What impresses me most about their argument is not that writing centers need to stop being so rigid and time-bound and apolitical, but that writing centers occupy a unique space in the academy that might encourage authentic communities of learners, writers, peer tutors, faculty, and staff. The Everyday Writing Center provides a way to think about this ambition. (ibid.)I hope to have a review here later. Michele Eodice will also be the keynote The Rocky Mountain Peer Tutoring Conference at Weber State University on March 2-3, so I hope to have a chance to discuss the book with her and, perhaps, record that discussion for the podcast. It seems that Michele is also going to discuss the text with Rocky Mountain Region directors, so I might record that as well, or in place of a more formal interview.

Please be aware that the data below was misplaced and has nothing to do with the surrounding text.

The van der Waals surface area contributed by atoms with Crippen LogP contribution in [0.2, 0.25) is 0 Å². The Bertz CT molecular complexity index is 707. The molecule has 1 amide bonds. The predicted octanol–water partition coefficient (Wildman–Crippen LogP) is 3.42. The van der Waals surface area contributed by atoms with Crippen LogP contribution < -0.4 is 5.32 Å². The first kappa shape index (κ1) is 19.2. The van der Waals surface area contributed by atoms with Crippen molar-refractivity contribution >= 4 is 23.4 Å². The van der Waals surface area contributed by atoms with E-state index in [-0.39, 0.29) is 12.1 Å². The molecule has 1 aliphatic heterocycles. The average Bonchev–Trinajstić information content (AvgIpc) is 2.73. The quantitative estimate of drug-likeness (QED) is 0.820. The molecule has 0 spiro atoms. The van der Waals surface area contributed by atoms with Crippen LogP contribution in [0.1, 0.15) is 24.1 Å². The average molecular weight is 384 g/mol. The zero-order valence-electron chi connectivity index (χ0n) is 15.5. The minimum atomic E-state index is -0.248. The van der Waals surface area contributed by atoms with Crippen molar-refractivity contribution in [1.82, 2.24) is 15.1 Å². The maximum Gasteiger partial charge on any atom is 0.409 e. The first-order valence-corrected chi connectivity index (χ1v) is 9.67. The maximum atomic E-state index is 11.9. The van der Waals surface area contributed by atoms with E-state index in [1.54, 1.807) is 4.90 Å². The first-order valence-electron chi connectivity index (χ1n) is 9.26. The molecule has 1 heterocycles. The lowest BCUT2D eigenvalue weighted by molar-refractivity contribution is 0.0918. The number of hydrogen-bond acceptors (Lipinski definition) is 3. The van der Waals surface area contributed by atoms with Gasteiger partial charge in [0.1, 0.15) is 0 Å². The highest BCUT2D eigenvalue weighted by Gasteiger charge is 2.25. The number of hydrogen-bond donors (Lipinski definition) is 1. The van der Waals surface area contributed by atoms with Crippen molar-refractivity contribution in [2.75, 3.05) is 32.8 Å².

PeerCentered is a space for peer writing tutors/consultants or anyone interested in collaborative learning in writing centers to blog with their colleagues from around the world. Bloggers here will share their ideas, experiences, or insight. To contribute to the blog, please contact Clint.Gardner@slcc.edu.